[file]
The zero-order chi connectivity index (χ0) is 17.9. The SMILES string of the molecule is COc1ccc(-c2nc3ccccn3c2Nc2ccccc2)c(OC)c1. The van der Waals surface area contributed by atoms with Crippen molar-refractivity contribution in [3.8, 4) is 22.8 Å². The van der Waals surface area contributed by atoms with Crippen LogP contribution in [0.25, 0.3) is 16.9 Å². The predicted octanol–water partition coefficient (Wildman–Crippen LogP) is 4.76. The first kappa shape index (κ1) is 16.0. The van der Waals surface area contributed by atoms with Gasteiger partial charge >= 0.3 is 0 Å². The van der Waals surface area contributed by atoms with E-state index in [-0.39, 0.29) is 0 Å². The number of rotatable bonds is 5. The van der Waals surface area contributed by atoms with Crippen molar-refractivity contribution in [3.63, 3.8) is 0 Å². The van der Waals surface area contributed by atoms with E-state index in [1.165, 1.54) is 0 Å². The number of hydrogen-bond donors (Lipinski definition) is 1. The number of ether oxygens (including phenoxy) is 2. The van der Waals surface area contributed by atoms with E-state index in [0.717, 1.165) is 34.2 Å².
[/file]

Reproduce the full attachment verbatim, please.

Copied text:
The zero-order chi connectivity index (χ0) is 17.9. The SMILES string of the molecule is COc1ccc(-c2nc3ccccn3c2Nc2ccccc2)c(OC)c1. The van der Waals surface area contributed by atoms with Crippen molar-refractivity contribution in [3.8, 4) is 22.8 Å². The van der Waals surface area contributed by atoms with Crippen LogP contribution in [0.25, 0.3) is 16.9 Å². The predicted octanol–water partition coefficient (Wildman–Crippen LogP) is 4.76. The first kappa shape index (κ1) is 16.0. The van der Waals surface area contributed by atoms with Gasteiger partial charge >= 0.3 is 0 Å². The van der Waals surface area contributed by atoms with E-state index in [-0.39, 0.29) is 0 Å². The number of rotatable bonds is 5. The van der Waals surface area contributed by atoms with Crippen molar-refractivity contribution in [3.63, 3.8) is 0 Å². The van der Waals surface area contributed by atoms with E-state index in [1.165, 1.54) is 0 Å². The number of hydrogen-bond donors (Lipinski definition) is 1. The number of ether oxygens (including phenoxy) is 2. The van der Waals surface area contributed by atoms with E-state index in [0.717, 1.165) is 34.2 Å².